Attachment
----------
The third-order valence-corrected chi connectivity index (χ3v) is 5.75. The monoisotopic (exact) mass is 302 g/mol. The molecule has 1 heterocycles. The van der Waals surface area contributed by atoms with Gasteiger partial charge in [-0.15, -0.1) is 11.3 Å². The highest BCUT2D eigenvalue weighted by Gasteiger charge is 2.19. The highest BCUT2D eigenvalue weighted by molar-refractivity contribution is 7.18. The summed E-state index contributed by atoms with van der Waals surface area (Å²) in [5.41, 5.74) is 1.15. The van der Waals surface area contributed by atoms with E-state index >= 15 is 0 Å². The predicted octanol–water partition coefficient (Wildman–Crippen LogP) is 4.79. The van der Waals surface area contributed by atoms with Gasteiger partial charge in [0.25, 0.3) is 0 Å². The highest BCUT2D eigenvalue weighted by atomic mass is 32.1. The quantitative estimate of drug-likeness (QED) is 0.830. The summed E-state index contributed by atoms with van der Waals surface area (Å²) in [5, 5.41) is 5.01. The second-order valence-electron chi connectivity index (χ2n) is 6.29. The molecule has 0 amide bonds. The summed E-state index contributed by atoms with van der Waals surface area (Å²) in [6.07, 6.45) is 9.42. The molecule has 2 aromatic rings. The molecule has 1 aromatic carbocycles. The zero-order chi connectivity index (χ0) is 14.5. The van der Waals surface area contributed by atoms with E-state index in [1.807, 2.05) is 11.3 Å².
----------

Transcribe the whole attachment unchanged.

The third-order valence-corrected chi connectivity index (χ3v) is 5.75. The monoisotopic (exact) mass is 302 g/mol. The molecule has 1 heterocycles. The van der Waals surface area contributed by atoms with Gasteiger partial charge in [-0.15, -0.1) is 11.3 Å². The highest BCUT2D eigenvalue weighted by Gasteiger charge is 2.19. The highest BCUT2D eigenvalue weighted by molar-refractivity contribution is 7.18. The summed E-state index contributed by atoms with van der Waals surface area (Å²) in [5.41, 5.74) is 1.15. The van der Waals surface area contributed by atoms with E-state index >= 15 is 0 Å². The predicted octanol–water partition coefficient (Wildman–Crippen LogP) is 4.79. The van der Waals surface area contributed by atoms with Gasteiger partial charge in [0.25, 0.3) is 0 Å². The highest BCUT2D eigenvalue weighted by atomic mass is 32.1. The quantitative estimate of drug-likeness (QED) is 0.830. The summed E-state index contributed by atoms with van der Waals surface area (Å²) in [5, 5.41) is 5.01. The second-order valence-electron chi connectivity index (χ2n) is 6.29. The molecule has 0 amide bonds. The summed E-state index contributed by atoms with van der Waals surface area (Å²) in [6.07, 6.45) is 9.42. The molecule has 2 aromatic rings. The molecule has 1 aromatic carbocycles. The zero-order chi connectivity index (χ0) is 14.5. The van der Waals surface area contributed by atoms with E-state index in [1.807, 2.05) is 11.3 Å².